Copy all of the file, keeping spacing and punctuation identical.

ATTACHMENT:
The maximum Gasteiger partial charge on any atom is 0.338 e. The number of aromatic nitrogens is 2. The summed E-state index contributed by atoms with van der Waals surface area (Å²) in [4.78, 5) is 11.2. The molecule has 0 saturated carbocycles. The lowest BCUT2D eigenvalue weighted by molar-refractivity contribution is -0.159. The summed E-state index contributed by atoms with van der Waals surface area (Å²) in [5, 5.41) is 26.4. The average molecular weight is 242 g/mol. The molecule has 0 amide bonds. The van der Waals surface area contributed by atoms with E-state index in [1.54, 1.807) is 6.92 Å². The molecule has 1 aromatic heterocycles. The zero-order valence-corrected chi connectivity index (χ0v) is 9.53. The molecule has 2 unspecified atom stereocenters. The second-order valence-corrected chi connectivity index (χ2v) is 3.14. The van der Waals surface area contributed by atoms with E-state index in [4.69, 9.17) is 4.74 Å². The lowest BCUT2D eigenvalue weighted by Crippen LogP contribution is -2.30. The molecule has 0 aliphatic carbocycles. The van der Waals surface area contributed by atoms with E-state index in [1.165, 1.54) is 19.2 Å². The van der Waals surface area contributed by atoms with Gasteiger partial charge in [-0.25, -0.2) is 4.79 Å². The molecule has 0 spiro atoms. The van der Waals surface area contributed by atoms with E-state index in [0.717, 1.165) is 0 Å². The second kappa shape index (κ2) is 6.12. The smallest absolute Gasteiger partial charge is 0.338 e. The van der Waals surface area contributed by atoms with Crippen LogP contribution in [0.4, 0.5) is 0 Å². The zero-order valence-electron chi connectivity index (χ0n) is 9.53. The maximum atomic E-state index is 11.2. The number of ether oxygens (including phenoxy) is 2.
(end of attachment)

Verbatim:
The maximum Gasteiger partial charge on any atom is 0.338 e. The number of aromatic nitrogens is 2. The summed E-state index contributed by atoms with van der Waals surface area (Å²) in [4.78, 5) is 11.2. The molecule has 0 saturated carbocycles. The lowest BCUT2D eigenvalue weighted by molar-refractivity contribution is -0.159. The summed E-state index contributed by atoms with van der Waals surface area (Å²) in [5, 5.41) is 26.4. The average molecular weight is 242 g/mol. The molecule has 0 amide bonds. The van der Waals surface area contributed by atoms with E-state index in [1.54, 1.807) is 6.92 Å². The molecule has 1 aromatic heterocycles. The zero-order valence-corrected chi connectivity index (χ0v) is 9.53. The molecule has 2 unspecified atom stereocenters. The second-order valence-corrected chi connectivity index (χ2v) is 3.14. The van der Waals surface area contributed by atoms with E-state index in [4.69, 9.17) is 4.74 Å². The lowest BCUT2D eigenvalue weighted by Crippen LogP contribution is -2.30. The molecule has 0 aliphatic carbocycles. The van der Waals surface area contributed by atoms with E-state index in [1.165, 1.54) is 19.2 Å². The van der Waals surface area contributed by atoms with Gasteiger partial charge in [-0.25, -0.2) is 4.79 Å². The molecule has 0 spiro atoms. The van der Waals surface area contributed by atoms with E-state index in [0.717, 1.165) is 0 Å². The second kappa shape index (κ2) is 6.12. The smallest absolute Gasteiger partial charge is 0.338 e. The van der Waals surface area contributed by atoms with Crippen LogP contribution in [0.4, 0.5) is 0 Å². The zero-order valence-electron chi connectivity index (χ0n) is 9.53. The maximum atomic E-state index is 11.2. The number of ether oxygens (including phenoxy) is 2.